All responses incredibly insightful.Thanks to Marcia for a very interesting post.Doubt the Basils Rathbone fell out over trivial matter,as is evident from past posts.Ouida’s meddling caused a huge divide,and never thought Basil himself wouldn’t at least try to continue to see his own son in some way-but whatever tiffs his wife had with others,he was bling to her responsibility for offending others.Think these photos show how handsome Rodion was.Agree,the wedding reception should only have been about Caroline & Rod,and Baz should’ve said something.Kudos to Gary Cooper for telling photog it wasn’t about the guests.Prior post stating about Baz buying the home for newleyweds & his interfering wife decorating it seems more the cause of the fight between father & son.How sad if Rod’s kids didn’t get to know their grandfather well,esp since Baz’s health was at issue starting in late 1950s with a possible stroke.Ouida sounds like some present day asserions of Camilla Parker-Bowles and her drunken allegations causing problems for the Royals.Maybe Ouida should’ve met up with Edward VIII before Wallis.

    Liked by 1 person

  4. ticobasiljd says

    Thanks so much for this post! At last we find out a lot more about Rodion and the relevant events. Basil in his book exercised a bit too much of that British reticence of his generation, and obviously felt that private details were not the public’s business. These days anything goes, if you want to sell a book. And the readers are far more sophisticated and understanding about people’s foibles. Basil should have known what he was doing at 22?? Yikes, if I told you what I was doing at that age and well beyond–needing the wrong men, having a floor-level self image…..I got this far not by smartening up all that much–just living past my sell-by date–but am a survivor, as aren’t we all. If Bazzz had been born 20-30 years older and been a star, I am sure his book, and maybe his life, would have been very different. Likely he was a serious sufferer of WW1 PTSD, unrecognized and untreated, and maybe Ouida was at least able to understand his issues and support him in dark hours. We may never know, but we all know of weird and unexplainable relationships.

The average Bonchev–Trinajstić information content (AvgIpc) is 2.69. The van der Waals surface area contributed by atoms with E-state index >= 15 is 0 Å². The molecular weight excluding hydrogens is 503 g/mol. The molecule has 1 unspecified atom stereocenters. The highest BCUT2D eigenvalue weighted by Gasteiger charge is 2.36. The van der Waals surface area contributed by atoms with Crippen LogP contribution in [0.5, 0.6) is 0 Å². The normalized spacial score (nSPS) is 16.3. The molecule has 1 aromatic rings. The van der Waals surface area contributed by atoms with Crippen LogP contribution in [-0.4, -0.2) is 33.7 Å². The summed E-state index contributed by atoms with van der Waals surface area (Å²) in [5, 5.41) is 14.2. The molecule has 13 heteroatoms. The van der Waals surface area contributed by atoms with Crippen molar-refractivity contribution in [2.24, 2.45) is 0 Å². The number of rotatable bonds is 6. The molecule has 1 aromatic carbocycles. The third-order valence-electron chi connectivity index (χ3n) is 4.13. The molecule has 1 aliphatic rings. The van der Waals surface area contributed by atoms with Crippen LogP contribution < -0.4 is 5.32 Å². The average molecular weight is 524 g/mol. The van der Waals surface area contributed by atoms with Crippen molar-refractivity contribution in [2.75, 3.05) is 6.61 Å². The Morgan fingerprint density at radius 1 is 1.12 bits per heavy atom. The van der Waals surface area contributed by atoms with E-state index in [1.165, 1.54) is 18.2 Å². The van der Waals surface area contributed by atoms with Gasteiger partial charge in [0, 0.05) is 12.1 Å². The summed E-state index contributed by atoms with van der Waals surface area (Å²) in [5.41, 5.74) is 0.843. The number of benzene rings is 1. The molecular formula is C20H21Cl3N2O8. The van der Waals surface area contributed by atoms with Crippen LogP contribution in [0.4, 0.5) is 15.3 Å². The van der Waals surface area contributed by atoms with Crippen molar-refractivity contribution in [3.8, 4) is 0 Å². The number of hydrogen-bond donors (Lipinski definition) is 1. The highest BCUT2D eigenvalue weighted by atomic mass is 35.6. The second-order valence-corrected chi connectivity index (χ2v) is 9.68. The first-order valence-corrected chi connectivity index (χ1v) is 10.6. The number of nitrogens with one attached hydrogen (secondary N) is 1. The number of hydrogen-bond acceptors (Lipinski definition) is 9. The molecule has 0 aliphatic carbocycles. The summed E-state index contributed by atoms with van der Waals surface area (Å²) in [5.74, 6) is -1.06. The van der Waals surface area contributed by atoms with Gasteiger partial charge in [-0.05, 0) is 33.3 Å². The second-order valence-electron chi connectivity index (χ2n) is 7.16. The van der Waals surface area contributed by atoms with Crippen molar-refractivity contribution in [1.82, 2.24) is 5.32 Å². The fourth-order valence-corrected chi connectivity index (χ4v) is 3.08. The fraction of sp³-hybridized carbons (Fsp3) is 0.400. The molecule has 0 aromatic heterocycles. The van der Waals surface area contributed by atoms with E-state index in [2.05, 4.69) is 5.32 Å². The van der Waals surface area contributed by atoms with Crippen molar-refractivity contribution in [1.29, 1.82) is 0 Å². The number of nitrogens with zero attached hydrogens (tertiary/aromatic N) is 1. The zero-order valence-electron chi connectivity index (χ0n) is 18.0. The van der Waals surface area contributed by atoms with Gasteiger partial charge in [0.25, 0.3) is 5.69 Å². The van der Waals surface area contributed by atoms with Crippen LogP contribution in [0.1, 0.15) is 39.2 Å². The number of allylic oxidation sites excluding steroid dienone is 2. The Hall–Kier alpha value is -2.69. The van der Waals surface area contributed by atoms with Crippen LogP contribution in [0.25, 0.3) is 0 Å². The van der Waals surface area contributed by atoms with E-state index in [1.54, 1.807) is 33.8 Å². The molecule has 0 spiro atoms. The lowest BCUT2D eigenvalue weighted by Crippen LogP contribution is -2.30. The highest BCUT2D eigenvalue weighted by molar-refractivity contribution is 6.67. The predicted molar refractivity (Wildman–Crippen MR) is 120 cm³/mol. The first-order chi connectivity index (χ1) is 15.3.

Love this site–this man fascinates me, though he never got to perform in the best movies. Thanks for all your research.

    Liked by 1 person

  5. John Brown says

    It’s just sad that a family broke up over something so trivial. His son and son’s family paid a high price for the son’s parents’ major egos.

    Liked by 1 person

  6. Carolyn says

    Sounds like once she got the bit in her teeth, there was no stopping Ouida—she must have been overwhelmingly controlling. Yuk.

    Liked by 1 person